I also noticed something else. I heard at least four speeches, I mean I heard at least four different approaches to the themes. Clearly provided by different people with not quite identical views. Not crazy at all. How it works ghostwriting, but in the end, whoever speaks the speech is responsible for every word, every image. Rightly so. The task of the speaker is to bring some line, unity, into the amorphous whole. And that’s what it lacked: ripe and green, crown jewels of D66, fashionable terms, around the world in 41 minutes, everything in one heap, counterpointed by that sharp attack on Rutte, which in turn had been delivered by someone else.

‘Contributing to the promise of legend Van Mierlo’

The editor-in-chief of THAT ONE, Arendo Joustra, was the moderator. His first question to Kaag can safely be called naughty. You quoted Kennedy extensively and lauded, he pretty much said, and then went on to say, “Which D66 leader do you look up to?” The answer is again fodder for psychologists. ‘Mirror’ was not the right word for Kaag, because it goes like this: ‘I try not to disappoint; I hope that one day I can contribute to the promise of the legend Van Mierlo.’ A strange sentence and a strange image, but long-suffering as I am, I understand the meaning. But it is, apart from the pretended modesty, so symptomatic for Kaag: hitching a ride with the Great Leader, whom she has hardly known, as she has not known the Netherlands for most of her life.

Would she actually know that Van Mierlo once said ‘no’ to the offer to become secretary general of the Western European Union, because he wanted to pull his party out of the swamp? And that every insider in Brussels knows that Rutte only had to give a hoot to take on one of the two top positions in Brussels two years ago, but would rather continue to drink cups of coffee in The Hague – and run the country, of course? I don’t think so, because for someone who has been at the United Nations (UN) for twenty years and gives the impression that he would like to go back there again, something like that is unimaginable.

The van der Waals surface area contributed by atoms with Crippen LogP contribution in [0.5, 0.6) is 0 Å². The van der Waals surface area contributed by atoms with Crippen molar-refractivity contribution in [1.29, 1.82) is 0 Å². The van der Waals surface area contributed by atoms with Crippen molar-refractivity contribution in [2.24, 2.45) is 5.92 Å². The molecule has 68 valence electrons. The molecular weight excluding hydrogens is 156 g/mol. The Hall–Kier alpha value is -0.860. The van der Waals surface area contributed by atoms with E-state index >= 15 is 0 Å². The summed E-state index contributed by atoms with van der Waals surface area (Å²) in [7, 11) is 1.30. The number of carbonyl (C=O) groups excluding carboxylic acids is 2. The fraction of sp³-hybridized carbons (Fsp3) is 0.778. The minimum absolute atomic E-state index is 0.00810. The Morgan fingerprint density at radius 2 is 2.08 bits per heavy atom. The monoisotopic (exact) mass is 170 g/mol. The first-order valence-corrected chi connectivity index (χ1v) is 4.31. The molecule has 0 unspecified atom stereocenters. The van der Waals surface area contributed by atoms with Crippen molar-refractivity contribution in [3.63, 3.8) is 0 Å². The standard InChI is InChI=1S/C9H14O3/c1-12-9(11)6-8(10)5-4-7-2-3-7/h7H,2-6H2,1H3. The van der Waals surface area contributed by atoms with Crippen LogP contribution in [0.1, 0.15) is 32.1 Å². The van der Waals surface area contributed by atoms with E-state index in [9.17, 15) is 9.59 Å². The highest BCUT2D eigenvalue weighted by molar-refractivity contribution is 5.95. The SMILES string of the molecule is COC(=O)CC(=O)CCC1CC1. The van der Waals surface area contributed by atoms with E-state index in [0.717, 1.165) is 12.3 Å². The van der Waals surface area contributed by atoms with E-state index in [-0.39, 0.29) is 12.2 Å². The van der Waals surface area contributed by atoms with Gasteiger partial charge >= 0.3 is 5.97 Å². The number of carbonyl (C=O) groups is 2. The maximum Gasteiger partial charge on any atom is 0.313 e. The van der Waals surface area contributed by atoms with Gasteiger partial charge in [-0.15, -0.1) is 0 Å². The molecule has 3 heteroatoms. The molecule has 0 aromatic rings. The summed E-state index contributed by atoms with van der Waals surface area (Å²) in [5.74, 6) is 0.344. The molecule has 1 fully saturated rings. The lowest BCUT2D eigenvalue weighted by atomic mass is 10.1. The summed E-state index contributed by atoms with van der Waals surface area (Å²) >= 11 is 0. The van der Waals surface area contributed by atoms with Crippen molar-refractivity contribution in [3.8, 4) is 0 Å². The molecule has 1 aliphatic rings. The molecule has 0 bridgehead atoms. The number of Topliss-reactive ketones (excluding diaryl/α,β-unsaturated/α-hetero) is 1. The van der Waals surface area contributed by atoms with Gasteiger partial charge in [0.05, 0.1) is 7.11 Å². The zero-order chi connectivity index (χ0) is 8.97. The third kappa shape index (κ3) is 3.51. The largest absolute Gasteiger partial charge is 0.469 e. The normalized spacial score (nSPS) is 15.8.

What transparency in The Hague, compared to New York!

‘A shining international career,’ everyone writes and repeats. But what exactly was that career? To my knowledge, no one has yet investigated this, as no one has pointed out that everything that Kaag has to say about ‘The Hague’ is exponentially present in New York (and elsewhere) at the UN. Have you ever heard of transparency at the UN, where not a single decision is taken that has not been agreed upon over coffee and glasses, where there are systematically many countries on the Human Rights Commission where such a concept does not even exist.

Strange that someone who has managed to thrive in that for twenty years, breaks the staff about ‘The Hague games’ and ‘a hustler without vision’. What is the vision of the UN Secretary General, other than keeping things a little bit together? In The Hague, these games are mainly played out in the open, under democratic control, and the players are accountable to parliament and to the voter. I admit that this is not always perfect, but at the same time I do not even know to whom a senior official at UNICEF or UNRWA (the two UN organizations where Sigrid Kaag was high in the tree) was held accountable.

You may hate Rutte, show that in retrospect it would have been better if she hadn’t come to the Netherlands, moan about the fact that the premiership is not thrown into her lap – you won’t hear me about it. But there are limits.

It must be a sign for her that she is being measured by prominent D66 members from prehistoric times, when D66 still had its ideals. Both Bert Bakker and Bob van den Bos, both prominent Members of Parliament for many years, wiped the floor these days with their leader and with the New Leadership, and that in NRC on de Volkskrant!

I was reminded of the old Jewish saying: “God save me from my friends, I’ll manage with my enemies myself.” Although I doubt the latter about Kaag.